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Box Unveils New Collaboration Capabilities, Citrix and TIBCO Merge, More News

October 07, 2022 Digital Workplace
Siobhan Fagan
By Siobhan Fagan

Box’s development as a company is striking. The Redwood City, Calif.-based company started out as a provider of file sharing and storage. From there it evolved into what is arguably a cloud-based enterprise content management offering and then to content services provider.

This week marks the latest step in its evolution. Box is now billing itself as an enterprise collaboration enabler, which is reasonable given its file sharing origins. This week, it announced a number of upgrades and new products that underline those collaboration credentials.

The announcements include the general availability of Box Notes for real-time content collaboration and project management, the November beta of Box Canvas for visual collaboration and whiteboarding, and the upcoming release of Content Insights, for increased visibility on how content is accessed and used.

With the new and existing releases, Box aims to provide users with a single place where they can collaborate more effectively by building on insights offered by analytics tools already available in the same suite.

And there is more to come. Diego Dugatkin, chief product officer at Box issued a statement about the releases at BoxWorks2022 in which he stated: "Building off of today’s announcements, customers can continue to expect new innovation from Box that helps to reduce the cost and complexity of their IT stack, while keeping their information secure."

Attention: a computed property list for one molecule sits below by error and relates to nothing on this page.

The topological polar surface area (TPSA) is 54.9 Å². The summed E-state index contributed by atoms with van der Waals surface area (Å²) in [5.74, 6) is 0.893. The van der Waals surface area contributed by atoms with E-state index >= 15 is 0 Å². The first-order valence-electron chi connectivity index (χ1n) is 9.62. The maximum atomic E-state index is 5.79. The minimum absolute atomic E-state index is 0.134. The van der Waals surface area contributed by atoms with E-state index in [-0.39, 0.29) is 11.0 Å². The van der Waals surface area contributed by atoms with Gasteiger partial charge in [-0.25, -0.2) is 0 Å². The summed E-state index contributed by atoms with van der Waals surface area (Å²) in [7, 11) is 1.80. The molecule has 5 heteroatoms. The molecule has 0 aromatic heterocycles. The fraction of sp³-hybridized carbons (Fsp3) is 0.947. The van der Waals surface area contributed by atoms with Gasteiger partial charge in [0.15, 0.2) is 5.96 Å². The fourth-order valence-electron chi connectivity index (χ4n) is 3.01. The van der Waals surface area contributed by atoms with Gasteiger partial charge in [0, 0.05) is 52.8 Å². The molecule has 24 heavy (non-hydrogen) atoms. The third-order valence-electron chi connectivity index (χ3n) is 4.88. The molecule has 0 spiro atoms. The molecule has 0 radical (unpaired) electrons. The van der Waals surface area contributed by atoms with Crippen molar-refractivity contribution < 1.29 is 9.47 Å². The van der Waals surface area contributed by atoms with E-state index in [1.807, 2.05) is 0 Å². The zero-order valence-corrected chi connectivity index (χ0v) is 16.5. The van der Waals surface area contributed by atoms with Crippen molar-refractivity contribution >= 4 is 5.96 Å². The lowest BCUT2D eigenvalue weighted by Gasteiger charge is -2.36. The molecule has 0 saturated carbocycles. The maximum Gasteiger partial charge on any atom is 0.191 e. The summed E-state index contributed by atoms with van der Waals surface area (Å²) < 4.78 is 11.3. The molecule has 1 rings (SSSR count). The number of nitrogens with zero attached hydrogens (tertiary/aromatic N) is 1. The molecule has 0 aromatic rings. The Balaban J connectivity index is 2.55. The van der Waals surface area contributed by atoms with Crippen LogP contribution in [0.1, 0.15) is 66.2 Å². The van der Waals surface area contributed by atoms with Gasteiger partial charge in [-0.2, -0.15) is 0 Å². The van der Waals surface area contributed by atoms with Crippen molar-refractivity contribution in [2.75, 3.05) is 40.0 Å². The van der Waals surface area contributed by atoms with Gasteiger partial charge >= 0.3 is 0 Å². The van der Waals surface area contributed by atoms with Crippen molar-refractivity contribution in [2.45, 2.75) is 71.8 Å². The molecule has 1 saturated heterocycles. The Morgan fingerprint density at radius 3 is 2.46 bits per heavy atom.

The two key words here are security and information and these releases deliver on both:

1. Box Notes

While Box Notes isn't new per se, the company claims this edition is new in that a new advanced technology engine now supports it to improve reliability and makes it possible for users to scale up and down. Box users have created millions of Notes since the introduction of the tool, and with this version they will now have improved security and control capabilities, like granular permissions and access statistics.

Due to Box Notes being build in the Content Cloud, it has access to existing Box features like task management, workflow automation, comments and real-time alerts, as well as the security features of cloud.

2. Box Canvas Beta

Canvas is a whiteboard and collaboration offering expected to be released in beta in November.

The name may sound familiar, as Slack announced the release of its own Canvas offering in September which, using its third-party integrations, enables hybrid teams to collaborate in much the same way as Box. The whiteboarding collaboration market has seen a number of new entries in recent years, with Box marking the latest to enter the ring.

3. Content Insights

The final offering of note this week is Box’s new Content Insights, which is expected later this month. It provides easy-to-generate visualizations of content-related activities as well as granular insights into how, by whom and for what the content is being used.

All of the new releases are being highlighted at the company's flagship BoxWorks event, which was still going on at the time of writing, so there may be more to hear from Box in the coming weeks.

Citrix Cuts Wrike Loose, Joins TIBCO for Cloud Group